Objects, of course, are more than mere things — they are, especially in the context of this book, shorthand for events, stand-ins for people, vehicles for the sort of collective storytelling of which history is woven. Rob Walker captured this elegantly in his Significant Objects, where he wrote: “It turns out that once you start increasing the emotional energy of inanimate objects, an unpredictable chain reaction is set off.” Such is the emotional energy that emanates from Roberts selections.
When I first moved to New York, I quickly developed a soft spot for the city’s countless and rather distinctive cylindrical water tanks (object #31) that stood as unsung sidekicks to the recognizable landmarks of its iconic skyline. There are a whopping fifteen thousand of them, Roberts explains, but most were built by two large family-owned companies — a wonderfully poetic reflection of New York’s peculiar play of scales and its fusion of private and public, or what E.B. White memorably termed the city’s blend of “the gift of privacy with the excitement of participation.”
Roberts writes of Gotham’s cityscape fixtures:
The cylindrical tanks, which typically measure about twelve feet high and twelve feet across and are topped by a conical enclosure, hold ten thousand gallons on average and cost about thirty thousand dollars. Tap water is siphoned off the top, while murkier bottom water, mixed with sediment, is reserved for firefighting. As in a toilet tank, a ballcock regulates the level. The tanks can be dismantled and replaced in as little as twenty-four hours and take about three hours to fill.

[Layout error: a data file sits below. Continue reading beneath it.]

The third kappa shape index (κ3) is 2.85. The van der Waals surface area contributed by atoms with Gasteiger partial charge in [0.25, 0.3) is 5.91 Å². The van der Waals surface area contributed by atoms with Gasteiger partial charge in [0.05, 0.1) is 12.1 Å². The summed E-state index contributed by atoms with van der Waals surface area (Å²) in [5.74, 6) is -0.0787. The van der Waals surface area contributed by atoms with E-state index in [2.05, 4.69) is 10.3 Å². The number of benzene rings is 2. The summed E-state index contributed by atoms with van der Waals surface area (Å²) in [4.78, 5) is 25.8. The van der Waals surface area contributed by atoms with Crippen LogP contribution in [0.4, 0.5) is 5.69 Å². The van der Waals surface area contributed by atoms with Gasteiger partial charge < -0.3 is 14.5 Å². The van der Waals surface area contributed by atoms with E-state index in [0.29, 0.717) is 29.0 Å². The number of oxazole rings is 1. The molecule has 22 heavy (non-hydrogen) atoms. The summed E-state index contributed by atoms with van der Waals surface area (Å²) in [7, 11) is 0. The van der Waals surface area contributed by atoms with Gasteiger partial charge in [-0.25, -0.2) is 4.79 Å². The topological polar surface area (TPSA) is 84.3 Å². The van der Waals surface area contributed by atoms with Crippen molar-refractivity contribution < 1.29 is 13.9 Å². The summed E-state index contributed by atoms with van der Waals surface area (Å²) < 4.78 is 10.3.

They are also a feat of natural engineering and ingenuity — typically made of wood, which is cheaper yet more resilient in changing temperatures than steel, they are held together not by paint or adhesives but by sheer physics: when the wood gets wet, it expands and thus seals itself, while galvanized steel hoops keep the tank from bursting. With proper maintenance, each tank lasts around three decades.
As a wholehearted lover of public libraries and regular supporter of the New York Public Library in particular, I was also enchanted by Roberts’s account of how Gotham’s library (object #29) began. Guarded by its two iconic lions, Patience and Fortitude, the main building on 42nd street was the largest marble structure in the United States at the time it was built. The library is now the second-largest in America, after the Library of Congress, and the third-largest in the world. We owe it to a successful lawyer, investor, abolitionist, and political reformer named Samuel J. Tilden, whose will included the bequest to build a free public library.